Proto-metal Report - Dschinn - S/T

It wasn't just the Brits and the Americans who were waving the flag of change as the heavier vibe of proto-metal began to rear its ugly head in the til-then-glorious-world of psychedelic rock. Never ones to be left out, yet fully determined to do things their own Teutonic way, bands from Germany latched on to the new, heavier, darker vibe, added in their own mix of influences and proceeded to blow several minds apart at the medulla oblongata.

Krautrock, defined by a move away from standard song structure and wild experimentation, all anchored by an immovable motorik 4/4 beat, took the concepts of proto-metal and rocketed it off into outer space, flying on cosmic bouts of jamming and the precocious use of synthesizers with bands like Neu!, Can and Amon Dull II. While the genre of Krautrock is a separate, wholly worthwhile monster to explore, for the sake of the proto-metal report, we're most interested in those German bands that took the psychedelic exploratory vibe of the Krautrock movement and fused it to an immensely heavy Sabbath inspired bottom end.

Which brings us to Dschinn.

Far too straight ahead to comfortably fit with in Krautrock, Dschinn nevertheless explore their deeply heavy groove unlike many other proto-metal bands of the period. Featuring soaring, out of the stratosphere soloing without ever losing the basic metalesque riff, Dschinn crafted one glorious album of groovy German heavy hippy rock before fading away into oblivion. But what an album it is.

Listing to Dschinn, you can certainly get the feeling for where bands like Colour Haze and Dead Man draw their influence. Mining a fertile field most similar to their own countrymen, The Scorpions on their Lonesome Crow disc, Dschinn is a slab of molten Sabbath inspired psychedelic bluesy, neo-folky blistering rock. Peter Lorenz's lead vocals most closely resemble a young Lemmy if he'd only just learned English and gargled daily but forgot to spit, featuring that same warble of trying to wrap his throat around the English words that can be heard in Klause Meine's vocals on the earliest Scorps records. Each track roars or purrs off this disc, streaming off Bernd "Capo" Capito's lead guitar, Silvio Verf├╝rth's rolling, looping bass, and Uli Mund's explosive, Ward-esque drumming.

While Lonesmome Crow is without a doubt the best starting place for the uninitiated to understand these guys, Dschinn is a much more straight ahead rock album than the Scorpions first disc. It also manages to avoid all the fey neo-psychedelic folkiness that can bring down the velocity of Lonesome Crow. "Freedom," probably the closest thing these guys would've had to a single, undulates out on a fantastic swooping bass line, and pounding drum before latching onto the wah'ed out riff. Imagine Colour Haze doing what they do now, but back in 1972 and you'll get the feeling. Not quite as heavy as Sabbath, this song still packs raw power, riding across that amazing warbling vocal. "Fortune" follows suit, but downtuned and heavier, mining that deeper vein in the main riff, before dropping down into quasi- psychedelia. Picking up for the chorus, leads fills fly out fast and furious, the bass picking up steam like an out of control locomotive.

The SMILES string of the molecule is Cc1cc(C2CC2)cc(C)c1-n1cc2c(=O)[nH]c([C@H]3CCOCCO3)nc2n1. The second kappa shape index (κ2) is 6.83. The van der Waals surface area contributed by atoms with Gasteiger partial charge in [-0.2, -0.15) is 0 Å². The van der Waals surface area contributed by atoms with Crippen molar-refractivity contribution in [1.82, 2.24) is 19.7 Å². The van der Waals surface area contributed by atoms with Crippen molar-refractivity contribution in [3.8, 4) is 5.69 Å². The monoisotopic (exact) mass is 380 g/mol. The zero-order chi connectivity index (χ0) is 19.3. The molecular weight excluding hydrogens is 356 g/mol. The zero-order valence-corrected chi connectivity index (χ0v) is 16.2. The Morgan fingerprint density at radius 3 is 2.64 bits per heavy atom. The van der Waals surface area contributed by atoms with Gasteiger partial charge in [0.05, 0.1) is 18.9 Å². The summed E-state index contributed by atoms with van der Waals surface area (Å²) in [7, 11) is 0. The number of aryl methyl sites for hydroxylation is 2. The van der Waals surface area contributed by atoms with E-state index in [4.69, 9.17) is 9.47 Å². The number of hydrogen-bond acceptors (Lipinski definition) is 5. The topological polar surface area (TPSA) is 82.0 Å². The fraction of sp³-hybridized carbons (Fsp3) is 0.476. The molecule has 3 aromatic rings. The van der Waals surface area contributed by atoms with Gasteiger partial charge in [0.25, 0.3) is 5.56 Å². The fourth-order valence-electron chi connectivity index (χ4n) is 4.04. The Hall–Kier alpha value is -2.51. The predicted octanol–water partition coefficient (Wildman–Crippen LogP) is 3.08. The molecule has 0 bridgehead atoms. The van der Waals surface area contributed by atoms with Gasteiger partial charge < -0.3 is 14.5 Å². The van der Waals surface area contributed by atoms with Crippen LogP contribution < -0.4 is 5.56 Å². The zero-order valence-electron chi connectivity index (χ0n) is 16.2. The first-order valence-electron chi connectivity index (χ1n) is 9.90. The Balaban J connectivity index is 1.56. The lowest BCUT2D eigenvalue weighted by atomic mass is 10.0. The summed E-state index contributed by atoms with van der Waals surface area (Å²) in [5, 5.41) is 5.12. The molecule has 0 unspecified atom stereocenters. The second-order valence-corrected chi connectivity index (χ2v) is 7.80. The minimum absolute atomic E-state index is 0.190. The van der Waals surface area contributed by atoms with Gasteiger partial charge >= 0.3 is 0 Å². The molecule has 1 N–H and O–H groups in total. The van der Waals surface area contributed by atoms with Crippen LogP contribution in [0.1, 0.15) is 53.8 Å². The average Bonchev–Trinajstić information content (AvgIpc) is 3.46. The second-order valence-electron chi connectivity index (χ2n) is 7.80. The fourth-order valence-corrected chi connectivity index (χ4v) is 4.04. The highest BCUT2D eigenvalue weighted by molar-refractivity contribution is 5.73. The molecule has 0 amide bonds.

"I'm in Love," one of my favorite tracks, blasts off with an ascending, circular bass riff, Mund going freaking bananas on the drums around, behind and on top of the riff. "Train" roughs up the sound, adding a wailing harmonica over the sludgy doom riff, a la Sabbath's "Wizard." Trust me, this song never loses it's groove, bopping in and out of its doom riff and scorching guitar and harmonica leads. As Lorenz wails out "Let's make tomorrow brighter/if your heart's in the right place/right now," it also illustrates another difference between Dschinn and other proto-metal bands, a definitive lack of the doom-drenched angst that heralded the crash of the sixties. Here the boys are still hippies at heart, just wailing away meaner and harder than any standard AM pop band.

"Let's Get Together," rides this hippy-vibe over a long polyrhythmic intro jumping straight into the hard-edged guitar parts. "Smile of the Devil," is a somber, brooding number, tracking into the album's highlight, "I Wanna Know," featuring Lorenz's vocals warbling away like never before and the boys locking down on a downright mean, funky-ass riff. This song represents all that is classic about proto-metal, fierce in it's intensity, meandering in it's scope. Listening to this and you can definitely see where Colour Haze and Dead Man found part of their muse.

"Are Your Ready," is another straight ahead rocker, leading to a freaked out, proto-metaled out, ballsy remake of the Yardbird's "For Your Love." A definite treat to behold.

Fans of proto-metal will not want to miss this lost classic. And to sweeten the pot even more, the CD reissue by Second Battle (if you can find it) tacks on an additional 8 early Dschinn rockers from before the boys recorded the Dschinn album and 3 outtakes from the Dschinn album itself. A benevloent bevy of blistering batteram rock and roll. Not to be missed.



Anonymous said…
"For Your Love?" Wow, I need to hear that!
hkjhjkhv said…
great one
Thanks for your comments, guys. It's definitely an album worth checking out.